The Arkansas Department of Environmental Quality (ADEQ) recognized the state’s top environmental stewards during a ceremony at the State Capitol Tuesday (April 24) where Gov. Asa Hutchinson touted key conservation and sustainability practices by private businesses, farmers and other organizations across the Natural State.
“No one cares more about their lands and the conservation efforts and being good stewards than the owner of the land themselves,” Hutchinson said. “I want to compliment ADEQ Director (Becky Keogh) and her leadership in carrying out my mandate for the administration, which is a partnership relationship that we have with the private sector, business and community. It is not a punitive approach – but it is partnership approach that we have.”
After Hutchinson spoke, Keogh told the overflow crowd of finalists and supporters gathered at the Governor’s Conference Room that this year’s competition received a record number of nominations for the agency’s highly-anticipated awards to highlight top environmental projects across the states.
“We are winners here in Arkansas for your successes and your awesome accomplishments as we advance awareness and effectiveness of our environmental and energy programs in Arkansas,” Keogh said.
ADEQ accepted nominations through early March for the agency’s three environmental stewardship awards handed out by Gov. Hutchinson during the ceremony. The ENVY award, which has been presented since 2005, honors a major contribution by an individual or organization involving environmental stewardship activities in Arkansas.
The TECHe Award honors advances or innovative use of technology that breaks new ground in protecting resources or improving the environment by going beyond traditional approaches or outcomes. The Energy Excellence, or TECH E2 award, recognizes organizations that demonstrated outstanding leadership by implementing forward-thinking initiatives in areas of energy efficiency and resilience.
Following are the list of 2018 winners for each award and a brief description of their projects.
• Delta Plastics of Little Rock won the 2018 ENVY award for developing software technology called the Pipe Planner that farmers can use to maximize the efficiency of their polytube irrigation systems and reduce water consumption by an average of 25%. Delta Plastics has donated the Pipe Planner and technical assistance and training to farmers free of charge.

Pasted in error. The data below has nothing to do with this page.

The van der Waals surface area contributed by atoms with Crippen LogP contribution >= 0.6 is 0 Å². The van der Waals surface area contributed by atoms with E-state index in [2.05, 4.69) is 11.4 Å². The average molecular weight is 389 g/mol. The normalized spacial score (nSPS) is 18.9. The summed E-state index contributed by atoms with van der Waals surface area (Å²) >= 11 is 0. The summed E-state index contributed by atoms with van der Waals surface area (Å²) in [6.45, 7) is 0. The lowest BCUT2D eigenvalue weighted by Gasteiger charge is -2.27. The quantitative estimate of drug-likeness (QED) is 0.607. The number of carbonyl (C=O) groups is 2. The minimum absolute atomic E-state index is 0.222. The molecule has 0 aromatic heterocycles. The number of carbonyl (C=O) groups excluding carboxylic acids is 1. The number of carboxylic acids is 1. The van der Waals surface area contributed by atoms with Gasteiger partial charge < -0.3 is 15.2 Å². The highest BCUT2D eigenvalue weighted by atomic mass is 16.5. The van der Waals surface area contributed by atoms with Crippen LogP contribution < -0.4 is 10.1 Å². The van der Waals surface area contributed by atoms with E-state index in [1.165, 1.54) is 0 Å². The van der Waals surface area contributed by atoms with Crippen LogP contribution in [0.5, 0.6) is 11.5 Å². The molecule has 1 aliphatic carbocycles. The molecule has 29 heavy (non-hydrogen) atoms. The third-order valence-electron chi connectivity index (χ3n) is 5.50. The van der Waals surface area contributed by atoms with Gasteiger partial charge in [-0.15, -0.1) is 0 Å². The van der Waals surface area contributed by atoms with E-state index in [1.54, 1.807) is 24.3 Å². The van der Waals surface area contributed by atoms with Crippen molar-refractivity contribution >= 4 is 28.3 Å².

• The Union County Water Conservation Board and Arkansas Discovery Farm were the two other finalists. Union County officials developed a conservation program to decrease water consumption for the Sparta aquifer, one of the state’s five most critical groundwater sources. Arkansas Discovery Farms (ADF) is a program that provides an opportunity for privately owned farms to test conservation practices and evaluate their impact on soil and water resources.
• The City of Fayetteville won the 2018 TECHe Ward for creating a proprietary technology, called the HyDOZ or hyper-concentrated dissolved ozone Disinfection System, for ozonating water and wastewater. That technology was developed by BlueInGreen, an Northwest Arkansas startup. The HyDOZ system is the first of its kind to be installed in a wastewater treatment facility.
• The Environmental and Spatial Technology Inc., known as the EAST Initiative, and the Little Rock Water Reclamation Authority were the other finalists. EAST developed a project-based service learning that encourages students in elementary through high school to apply sophisticated technology in solving problems, while the Little Rock utility developed the Sewer Line Rapid Assessment Tool for its preventative maintenance program for 12-inch or smaller pipes.
• The Arkansas Rural Internet Service (ARIS) won ADEQ’s 2018 TECH E2 award. ARIS is the first partnership in the U.S. between an electric company, Ouachita Electric Cooperative (OECC), and a local telephone and internet provider, South Arkansas Telephone Company (SATCO), to bring high-speed internet to a an underserved rural community. ARIS expects to provide high-speed internet service to more than 4,000 South Arkansas residents by 2021.
The Arkansas State University–Newport and Clarksville Light and Water Company were the other finalist for two developing two large solar projects.
Meghana Bollimpalli and Little Rock Central High School are the first recipients of the ADEQuest science award and scholarship. Bollimpalli’s project addressed the growing global energy demand through the development of supercapacitators. In her experiment, she was able to make the design of supercapacitors more environmentally friendly through the use of waste byproducts and the use of a commercial microwave. Central High School will receive $500 for the school’s science program and Bollimpalli will receive $500 for educational purposes.